Aluminium-bronze 0.05 and 0.10 lek were introduced in 1940. These coins were issued until 1941 and bear the portrait of Italian King Victor Emmanuel III on the obverse and the Albanian eagle with fasces on the reverse. In 1947, shortly after the Communist Party took power, older coins were withdrawn from circulation and a new coinage was introduced, consisting of zinc 1⁄2, 1, 2 and 5 lekë; these all depicted the socialist national crest. This coinage was again minted in 1957 and used until the currency reform of 1965. In 1965, aluminium coins were introduced in denominations of 10, 20 and 50 qindar and 1 lek. All coins show the socialist state emblem. In 1969, a second series of aluminum 5, 10, 20, 50 qindar and 1 lek coins was released commemorating the 1944 liberation from fascism; the three smallest denominations remained similar in design to the 1964 series but depicted "1944-1969" on the obverse. The 50 qindarka and lek coins showed military images. In 1988, a third redesign of aluminum 5, 10, 20, 50 qindarka and 1 lek coins was released.
The 50 qindarka and 1 lek coins were problematically identical in size and appearance, so aluminum-bronze 1 lek coins with the inscription "Republika Popullore Socialiste e Shqipërisë" were released that year for better identification. In 1989, a cupro-nickel 2 lekë coin was introduced. All three of these coin series remained in circulation during and shortly after the 1991 revolution. In 1995 and 1996, new coins were introduced in denominations of 1, 5, 10, 20 and 50 lekë, with a bimetallic 100 lekë added in 2000; the 1 lek coin is not in use. In 2001, 100 and 200 Leke were issued under the theme of Albania's integration into the EU and 50, 100, 200 Leke under the 500th anniversary of the Statue of David. In 2002, 50 Leke and 100 Leke were issued for the 90th Anniversary of the Independence of Albania and 20 Leke under the Albanian Antiquity theme. In 2003, 50 Leke was issued in memory of the 100th anniversary of the death of Jeronim De Rada. In 2004, 50 Leke was issued under the Albanian Antiquty theme depicting traditional costumes of Albania and the ancient Dea.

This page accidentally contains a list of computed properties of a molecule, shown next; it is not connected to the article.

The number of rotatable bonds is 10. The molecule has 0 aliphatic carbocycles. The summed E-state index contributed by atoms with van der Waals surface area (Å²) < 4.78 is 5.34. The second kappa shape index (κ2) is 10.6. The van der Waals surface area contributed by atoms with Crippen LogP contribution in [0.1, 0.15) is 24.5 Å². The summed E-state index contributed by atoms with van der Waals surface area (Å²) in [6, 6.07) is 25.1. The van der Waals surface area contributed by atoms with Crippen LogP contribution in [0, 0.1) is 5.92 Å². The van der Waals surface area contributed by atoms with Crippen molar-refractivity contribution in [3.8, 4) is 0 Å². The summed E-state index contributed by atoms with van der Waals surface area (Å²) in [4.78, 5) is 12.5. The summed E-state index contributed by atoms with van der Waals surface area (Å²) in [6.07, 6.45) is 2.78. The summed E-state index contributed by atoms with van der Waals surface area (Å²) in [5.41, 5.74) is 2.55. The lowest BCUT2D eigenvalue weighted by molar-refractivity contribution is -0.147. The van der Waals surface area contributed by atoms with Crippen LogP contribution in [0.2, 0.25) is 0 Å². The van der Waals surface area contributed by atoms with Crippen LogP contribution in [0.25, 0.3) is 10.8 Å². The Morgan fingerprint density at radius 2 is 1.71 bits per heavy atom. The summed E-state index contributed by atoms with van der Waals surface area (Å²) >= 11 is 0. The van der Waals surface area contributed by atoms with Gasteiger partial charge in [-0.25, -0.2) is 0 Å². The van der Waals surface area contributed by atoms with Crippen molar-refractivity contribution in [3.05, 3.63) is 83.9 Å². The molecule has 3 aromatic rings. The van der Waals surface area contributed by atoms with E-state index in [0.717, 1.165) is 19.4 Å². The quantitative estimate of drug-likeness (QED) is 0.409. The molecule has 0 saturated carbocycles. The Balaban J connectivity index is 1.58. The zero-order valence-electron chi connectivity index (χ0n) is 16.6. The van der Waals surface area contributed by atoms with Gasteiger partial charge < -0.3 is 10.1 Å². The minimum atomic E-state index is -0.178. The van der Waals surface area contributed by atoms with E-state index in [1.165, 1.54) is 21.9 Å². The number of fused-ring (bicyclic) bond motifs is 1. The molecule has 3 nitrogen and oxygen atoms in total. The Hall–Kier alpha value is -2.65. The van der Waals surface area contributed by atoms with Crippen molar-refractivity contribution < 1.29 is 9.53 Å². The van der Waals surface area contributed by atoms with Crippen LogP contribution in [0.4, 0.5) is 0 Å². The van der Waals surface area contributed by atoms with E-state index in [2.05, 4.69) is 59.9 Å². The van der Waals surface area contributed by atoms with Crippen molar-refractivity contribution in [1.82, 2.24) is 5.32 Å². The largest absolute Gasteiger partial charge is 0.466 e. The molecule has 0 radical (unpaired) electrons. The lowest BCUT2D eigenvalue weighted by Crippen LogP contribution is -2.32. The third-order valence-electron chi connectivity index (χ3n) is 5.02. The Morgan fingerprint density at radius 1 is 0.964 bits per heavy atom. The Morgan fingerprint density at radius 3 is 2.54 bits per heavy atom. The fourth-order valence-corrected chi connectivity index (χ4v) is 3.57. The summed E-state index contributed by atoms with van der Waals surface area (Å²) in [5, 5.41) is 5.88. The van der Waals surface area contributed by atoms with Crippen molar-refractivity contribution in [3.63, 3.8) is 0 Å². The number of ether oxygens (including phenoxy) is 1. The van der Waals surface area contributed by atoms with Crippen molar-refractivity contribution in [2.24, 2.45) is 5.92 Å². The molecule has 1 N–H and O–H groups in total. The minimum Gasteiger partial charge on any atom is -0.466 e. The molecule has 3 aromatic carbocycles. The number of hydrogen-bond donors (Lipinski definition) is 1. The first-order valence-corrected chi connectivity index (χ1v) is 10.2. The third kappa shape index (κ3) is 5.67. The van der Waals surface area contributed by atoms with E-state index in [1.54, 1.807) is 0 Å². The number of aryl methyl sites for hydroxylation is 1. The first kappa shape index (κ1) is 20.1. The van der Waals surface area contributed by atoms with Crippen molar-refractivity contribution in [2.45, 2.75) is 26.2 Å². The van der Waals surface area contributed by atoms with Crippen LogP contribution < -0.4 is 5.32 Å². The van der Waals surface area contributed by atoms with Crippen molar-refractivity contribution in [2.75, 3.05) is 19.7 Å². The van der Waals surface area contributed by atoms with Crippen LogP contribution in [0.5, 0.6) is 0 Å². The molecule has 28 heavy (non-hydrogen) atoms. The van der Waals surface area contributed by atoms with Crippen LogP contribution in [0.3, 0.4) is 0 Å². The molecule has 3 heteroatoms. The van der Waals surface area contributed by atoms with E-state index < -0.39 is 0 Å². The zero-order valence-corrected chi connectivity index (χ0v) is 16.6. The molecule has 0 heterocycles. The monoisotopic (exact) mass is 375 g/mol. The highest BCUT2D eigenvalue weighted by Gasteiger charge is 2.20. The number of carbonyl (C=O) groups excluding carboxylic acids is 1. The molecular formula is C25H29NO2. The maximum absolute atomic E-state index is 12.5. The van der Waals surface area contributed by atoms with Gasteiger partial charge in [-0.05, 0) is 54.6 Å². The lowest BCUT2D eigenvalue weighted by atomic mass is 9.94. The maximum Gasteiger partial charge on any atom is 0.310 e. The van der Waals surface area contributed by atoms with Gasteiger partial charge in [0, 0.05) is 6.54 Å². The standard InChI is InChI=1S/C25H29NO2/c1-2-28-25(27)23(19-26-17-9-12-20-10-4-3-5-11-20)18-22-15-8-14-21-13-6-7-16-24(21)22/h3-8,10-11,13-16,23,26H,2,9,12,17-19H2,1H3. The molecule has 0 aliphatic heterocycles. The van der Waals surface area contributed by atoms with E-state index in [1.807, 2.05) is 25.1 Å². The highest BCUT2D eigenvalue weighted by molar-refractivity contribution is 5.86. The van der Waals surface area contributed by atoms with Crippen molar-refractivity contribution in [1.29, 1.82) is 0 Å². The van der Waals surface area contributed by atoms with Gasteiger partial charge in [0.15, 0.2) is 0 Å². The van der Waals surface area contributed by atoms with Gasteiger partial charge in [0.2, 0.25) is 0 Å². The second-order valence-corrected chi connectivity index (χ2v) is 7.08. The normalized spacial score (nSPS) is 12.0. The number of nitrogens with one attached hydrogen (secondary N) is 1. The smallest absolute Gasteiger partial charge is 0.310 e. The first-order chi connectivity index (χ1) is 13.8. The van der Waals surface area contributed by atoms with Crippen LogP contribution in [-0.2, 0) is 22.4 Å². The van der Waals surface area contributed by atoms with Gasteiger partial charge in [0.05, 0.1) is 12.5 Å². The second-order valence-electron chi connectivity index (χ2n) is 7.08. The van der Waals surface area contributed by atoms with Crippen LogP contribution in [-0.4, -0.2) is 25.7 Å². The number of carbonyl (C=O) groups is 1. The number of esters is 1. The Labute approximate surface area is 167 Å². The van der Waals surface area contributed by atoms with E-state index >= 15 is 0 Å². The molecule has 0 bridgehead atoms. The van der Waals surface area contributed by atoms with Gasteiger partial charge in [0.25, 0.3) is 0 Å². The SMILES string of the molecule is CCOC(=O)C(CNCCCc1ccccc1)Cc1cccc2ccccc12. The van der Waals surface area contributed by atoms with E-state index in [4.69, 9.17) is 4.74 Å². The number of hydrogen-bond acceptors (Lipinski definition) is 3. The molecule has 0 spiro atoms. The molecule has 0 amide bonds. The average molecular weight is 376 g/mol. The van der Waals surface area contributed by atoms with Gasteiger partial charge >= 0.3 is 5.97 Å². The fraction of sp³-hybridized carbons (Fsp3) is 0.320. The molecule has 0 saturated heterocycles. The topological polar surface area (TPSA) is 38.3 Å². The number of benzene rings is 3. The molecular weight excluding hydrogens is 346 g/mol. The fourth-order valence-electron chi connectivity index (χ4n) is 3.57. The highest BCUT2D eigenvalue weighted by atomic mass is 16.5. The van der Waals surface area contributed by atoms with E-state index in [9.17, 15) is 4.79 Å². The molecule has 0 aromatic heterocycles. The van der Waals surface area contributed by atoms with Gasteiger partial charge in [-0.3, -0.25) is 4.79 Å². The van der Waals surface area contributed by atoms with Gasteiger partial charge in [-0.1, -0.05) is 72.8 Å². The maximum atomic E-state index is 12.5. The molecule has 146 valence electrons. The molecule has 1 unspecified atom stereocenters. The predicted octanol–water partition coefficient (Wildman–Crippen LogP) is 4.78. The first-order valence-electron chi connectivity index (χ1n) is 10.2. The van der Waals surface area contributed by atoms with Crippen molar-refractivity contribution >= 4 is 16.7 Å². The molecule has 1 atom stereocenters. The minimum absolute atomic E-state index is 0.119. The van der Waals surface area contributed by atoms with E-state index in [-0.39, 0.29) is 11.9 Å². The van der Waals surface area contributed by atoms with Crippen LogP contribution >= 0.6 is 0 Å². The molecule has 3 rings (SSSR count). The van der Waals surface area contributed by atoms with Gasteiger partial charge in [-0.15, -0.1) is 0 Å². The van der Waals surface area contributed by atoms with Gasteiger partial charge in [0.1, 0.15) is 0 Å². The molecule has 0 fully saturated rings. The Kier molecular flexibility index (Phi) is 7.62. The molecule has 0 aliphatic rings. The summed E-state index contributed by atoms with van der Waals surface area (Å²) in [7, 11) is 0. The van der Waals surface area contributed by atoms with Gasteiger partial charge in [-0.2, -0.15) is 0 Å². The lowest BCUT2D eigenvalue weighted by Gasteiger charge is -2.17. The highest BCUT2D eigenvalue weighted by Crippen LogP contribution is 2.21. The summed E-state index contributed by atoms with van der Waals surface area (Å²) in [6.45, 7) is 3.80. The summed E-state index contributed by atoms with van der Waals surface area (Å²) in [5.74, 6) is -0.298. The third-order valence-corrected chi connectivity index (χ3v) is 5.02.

In 2005, 50 Leke were issued for the 85th anniversary of the proclamation of Tirana as capital and the theme of traditional costumes of Albania. In 1926, the National Bank of Albania introduced notes in denominations of 1, 5, 20 and 100 franka ari. In 1939, notes were issued denominated as 20 franga; these were followed in 1944 with notes for 2, 5 and 10 100 franga. In 1945, the People's Bank of Albania issued overprints on National Bank notes for 10 lek, 20 and 100 franga. Regular notes were issued in 1945 in denominations of 1, 5, 20, 100 and 500 franga. In 1947, the lek was adopted as the main denominations, with notes issued for 10, 50, 100, 500 and 1000 lekë. In 1965, notes were introduced by the Banka e Shtetit Shqiptar in denominations of 1, 3, 5, 10, 25, 50 and 100 lekë. A second series of notes was issued in 1976 when the country changed its name to the People's Socialist Republic. On 11 July 1997, a new series of banknotes dated 1996 was introduced. Notes dated 1996 were printed by De La Rue in the United Kingdom.
Economy of Albania Albanian Lek: Full detailed Catalog of Banknotes of Albania since 1926 All Albanian coins and additional information Coin Types from Albania Lists and values of Albanian coin types Albanian Banknotes All series of Banknotes, Archived 29 June 2011 at the Wayback Machine Historical and current banknotes of Albania